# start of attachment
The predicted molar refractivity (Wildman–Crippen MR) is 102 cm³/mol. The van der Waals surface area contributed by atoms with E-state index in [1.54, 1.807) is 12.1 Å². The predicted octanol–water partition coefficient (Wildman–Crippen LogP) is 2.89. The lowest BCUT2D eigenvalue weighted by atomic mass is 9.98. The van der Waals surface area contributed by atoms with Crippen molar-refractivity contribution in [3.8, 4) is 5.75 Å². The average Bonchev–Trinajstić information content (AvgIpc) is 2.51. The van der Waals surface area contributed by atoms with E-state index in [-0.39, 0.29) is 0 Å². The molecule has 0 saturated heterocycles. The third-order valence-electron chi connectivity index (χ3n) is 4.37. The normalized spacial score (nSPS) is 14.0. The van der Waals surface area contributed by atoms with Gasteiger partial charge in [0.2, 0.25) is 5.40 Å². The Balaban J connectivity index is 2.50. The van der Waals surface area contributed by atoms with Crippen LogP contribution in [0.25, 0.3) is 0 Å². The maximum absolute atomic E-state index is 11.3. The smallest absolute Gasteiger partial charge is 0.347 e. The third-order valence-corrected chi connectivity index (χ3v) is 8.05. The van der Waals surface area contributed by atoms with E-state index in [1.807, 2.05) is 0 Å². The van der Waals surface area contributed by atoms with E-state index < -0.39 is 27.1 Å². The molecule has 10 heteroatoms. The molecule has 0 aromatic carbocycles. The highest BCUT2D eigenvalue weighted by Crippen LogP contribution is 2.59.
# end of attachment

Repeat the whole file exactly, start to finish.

The predicted molar refractivity (Wildman–Crippen MR) is 102 cm³/mol. The van der Waals surface area contributed by atoms with E-state index in [1.54, 1.807) is 12.1 Å². The predicted octanol–water partition coefficient (Wildman–Crippen LogP) is 2.89. The lowest BCUT2D eigenvalue weighted by atomic mass is 9.98. The van der Waals surface area contributed by atoms with Crippen molar-refractivity contribution in [3.8, 4) is 5.75 Å². The average Bonchev–Trinajstić information content (AvgIpc) is 2.51. The van der Waals surface area contributed by atoms with E-state index in [-0.39, 0.29) is 0 Å². The molecule has 0 saturated heterocycles. The third-order valence-electron chi connectivity index (χ3n) is 4.37. The normalized spacial score (nSPS) is 14.0. The van der Waals surface area contributed by atoms with Gasteiger partial charge in [0.2, 0.25) is 5.40 Å². The Balaban J connectivity index is 2.50. The van der Waals surface area contributed by atoms with Crippen LogP contribution in [0.25, 0.3) is 0 Å². The maximum absolute atomic E-state index is 11.3. The smallest absolute Gasteiger partial charge is 0.347 e. The third-order valence-corrected chi connectivity index (χ3v) is 8.05. The van der Waals surface area contributed by atoms with E-state index in [1.807, 2.05) is 0 Å². The van der Waals surface area contributed by atoms with E-state index < -0.39 is 27.1 Å². The molecule has 10 heteroatoms. The molecule has 0 aromatic carbocycles. The highest BCUT2D eigenvalue weighted by Crippen LogP contribution is 2.59.